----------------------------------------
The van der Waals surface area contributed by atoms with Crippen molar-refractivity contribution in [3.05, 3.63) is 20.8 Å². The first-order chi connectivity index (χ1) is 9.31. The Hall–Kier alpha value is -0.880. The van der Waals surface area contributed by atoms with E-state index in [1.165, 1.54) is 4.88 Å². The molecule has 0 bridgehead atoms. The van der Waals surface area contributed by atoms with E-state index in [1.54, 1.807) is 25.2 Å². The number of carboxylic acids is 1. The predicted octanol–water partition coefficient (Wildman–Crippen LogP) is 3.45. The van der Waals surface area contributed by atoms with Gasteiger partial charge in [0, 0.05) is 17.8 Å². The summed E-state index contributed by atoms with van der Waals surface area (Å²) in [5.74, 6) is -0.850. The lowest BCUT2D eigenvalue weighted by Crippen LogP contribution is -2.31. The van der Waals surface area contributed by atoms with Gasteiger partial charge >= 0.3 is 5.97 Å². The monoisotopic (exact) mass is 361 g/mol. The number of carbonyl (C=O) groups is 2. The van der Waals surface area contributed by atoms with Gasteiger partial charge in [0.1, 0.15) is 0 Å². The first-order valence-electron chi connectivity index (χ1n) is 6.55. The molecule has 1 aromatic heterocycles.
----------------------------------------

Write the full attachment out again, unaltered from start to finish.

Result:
The van der Waals surface area contributed by atoms with Crippen molar-refractivity contribution in [3.05, 3.63) is 20.8 Å². The first-order chi connectivity index (χ1) is 9.31. The Hall–Kier alpha value is -0.880. The van der Waals surface area contributed by atoms with E-state index in [1.165, 1.54) is 4.88 Å². The molecule has 0 bridgehead atoms. The van der Waals surface area contributed by atoms with E-state index in [1.54, 1.807) is 25.2 Å². The number of carboxylic acids is 1. The predicted octanol–water partition coefficient (Wildman–Crippen LogP) is 3.45. The van der Waals surface area contributed by atoms with Gasteiger partial charge in [0, 0.05) is 17.8 Å². The summed E-state index contributed by atoms with van der Waals surface area (Å²) in [5.74, 6) is -0.850. The lowest BCUT2D eigenvalue weighted by Crippen LogP contribution is -2.31. The van der Waals surface area contributed by atoms with Gasteiger partial charge >= 0.3 is 5.97 Å². The monoisotopic (exact) mass is 361 g/mol. The number of carbonyl (C=O) groups is 2. The van der Waals surface area contributed by atoms with Gasteiger partial charge in [0.1, 0.15) is 0 Å². The first-order valence-electron chi connectivity index (χ1n) is 6.55. The molecule has 1 aromatic heterocycles.